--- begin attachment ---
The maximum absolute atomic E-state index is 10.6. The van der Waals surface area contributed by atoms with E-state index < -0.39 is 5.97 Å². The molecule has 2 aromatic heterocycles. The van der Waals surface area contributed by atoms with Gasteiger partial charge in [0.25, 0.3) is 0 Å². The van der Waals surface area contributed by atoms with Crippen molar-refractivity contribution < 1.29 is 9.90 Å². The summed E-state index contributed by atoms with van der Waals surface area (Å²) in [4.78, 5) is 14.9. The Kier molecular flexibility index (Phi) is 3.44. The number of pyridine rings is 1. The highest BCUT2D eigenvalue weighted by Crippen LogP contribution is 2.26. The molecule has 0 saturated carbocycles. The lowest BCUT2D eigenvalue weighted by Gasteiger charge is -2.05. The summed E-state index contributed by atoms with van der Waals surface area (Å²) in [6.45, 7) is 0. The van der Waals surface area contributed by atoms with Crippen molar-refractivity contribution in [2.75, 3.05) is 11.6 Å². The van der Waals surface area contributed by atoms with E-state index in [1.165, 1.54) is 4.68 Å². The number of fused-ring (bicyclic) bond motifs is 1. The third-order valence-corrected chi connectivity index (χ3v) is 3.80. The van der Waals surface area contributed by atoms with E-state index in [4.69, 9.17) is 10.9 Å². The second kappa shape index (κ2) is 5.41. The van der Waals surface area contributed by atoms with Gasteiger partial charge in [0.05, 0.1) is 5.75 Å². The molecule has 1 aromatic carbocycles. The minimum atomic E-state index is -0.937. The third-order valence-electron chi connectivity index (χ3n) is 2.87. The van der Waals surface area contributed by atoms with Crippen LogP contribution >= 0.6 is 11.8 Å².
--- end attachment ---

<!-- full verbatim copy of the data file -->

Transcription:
The maximum absolute atomic E-state index is 10.6. The van der Waals surface area contributed by atoms with E-state index < -0.39 is 5.97 Å². The molecule has 2 aromatic heterocycles. The van der Waals surface area contributed by atoms with Gasteiger partial charge in [0.25, 0.3) is 0 Å². The van der Waals surface area contributed by atoms with Crippen molar-refractivity contribution < 1.29 is 9.90 Å². The summed E-state index contributed by atoms with van der Waals surface area (Å²) in [4.78, 5) is 14.9. The Kier molecular flexibility index (Phi) is 3.44. The number of pyridine rings is 1. The highest BCUT2D eigenvalue weighted by Crippen LogP contribution is 2.26. The molecule has 0 saturated carbocycles. The lowest BCUT2D eigenvalue weighted by Gasteiger charge is -2.05. The summed E-state index contributed by atoms with van der Waals surface area (Å²) in [6.45, 7) is 0. The van der Waals surface area contributed by atoms with Crippen molar-refractivity contribution in [2.75, 3.05) is 11.6 Å². The van der Waals surface area contributed by atoms with E-state index in [1.165, 1.54) is 4.68 Å². The number of fused-ring (bicyclic) bond motifs is 1. The third-order valence-corrected chi connectivity index (χ3v) is 3.80. The van der Waals surface area contributed by atoms with E-state index in [4.69, 9.17) is 10.9 Å². The second kappa shape index (κ2) is 5.41. The van der Waals surface area contributed by atoms with Gasteiger partial charge in [0.05, 0.1) is 5.75 Å². The molecule has 1 aromatic carbocycles. The minimum atomic E-state index is -0.937. The third-order valence-electron chi connectivity index (χ3n) is 2.87. The van der Waals surface area contributed by atoms with Crippen LogP contribution >= 0.6 is 11.8 Å².